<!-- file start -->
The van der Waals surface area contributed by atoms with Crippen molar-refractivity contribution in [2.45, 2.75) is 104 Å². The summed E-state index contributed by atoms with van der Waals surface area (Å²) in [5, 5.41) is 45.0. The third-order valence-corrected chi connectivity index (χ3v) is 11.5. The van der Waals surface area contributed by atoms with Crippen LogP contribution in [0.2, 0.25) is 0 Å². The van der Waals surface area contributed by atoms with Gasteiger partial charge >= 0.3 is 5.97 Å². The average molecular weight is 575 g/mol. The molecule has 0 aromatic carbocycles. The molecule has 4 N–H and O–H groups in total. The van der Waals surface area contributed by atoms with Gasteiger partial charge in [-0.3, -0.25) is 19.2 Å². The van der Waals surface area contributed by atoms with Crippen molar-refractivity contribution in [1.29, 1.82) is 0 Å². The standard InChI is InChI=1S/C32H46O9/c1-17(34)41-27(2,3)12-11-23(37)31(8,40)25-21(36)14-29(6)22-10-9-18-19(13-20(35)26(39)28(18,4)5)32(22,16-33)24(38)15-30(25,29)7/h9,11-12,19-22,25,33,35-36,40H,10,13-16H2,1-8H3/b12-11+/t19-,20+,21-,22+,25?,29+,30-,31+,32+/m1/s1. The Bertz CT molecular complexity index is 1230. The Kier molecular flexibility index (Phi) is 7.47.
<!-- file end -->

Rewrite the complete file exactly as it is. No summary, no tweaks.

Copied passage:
The van der Waals surface area contributed by atoms with Crippen molar-refractivity contribution in [2.45, 2.75) is 104 Å². The summed E-state index contributed by atoms with van der Waals surface area (Å²) in [5, 5.41) is 45.0. The third-order valence-corrected chi connectivity index (χ3v) is 11.5. The van der Waals surface area contributed by atoms with Crippen LogP contribution in [0.2, 0.25) is 0 Å². The van der Waals surface area contributed by atoms with Gasteiger partial charge >= 0.3 is 5.97 Å². The average molecular weight is 575 g/mol. The molecule has 0 aromatic carbocycles. The molecule has 4 N–H and O–H groups in total. The van der Waals surface area contributed by atoms with Gasteiger partial charge in [-0.3, -0.25) is 19.2 Å². The van der Waals surface area contributed by atoms with Crippen molar-refractivity contribution in [1.29, 1.82) is 0 Å². The standard InChI is InChI=1S/C32H46O9/c1-17(34)41-27(2,3)12-11-23(37)31(8,40)25-21(36)14-29(6)22-10-9-18-19(13-20(35)26(39)28(18,4)5)32(22,16-33)24(38)15-30(25,29)7/h9,11-12,19-22,25,33,35-36,40H,10,13-16H2,1-8H3/b12-11+/t19-,20+,21-,22+,25?,29+,30-,31+,32+/m1/s1. The Bertz CT molecular complexity index is 1230. The Kier molecular flexibility index (Phi) is 7.47.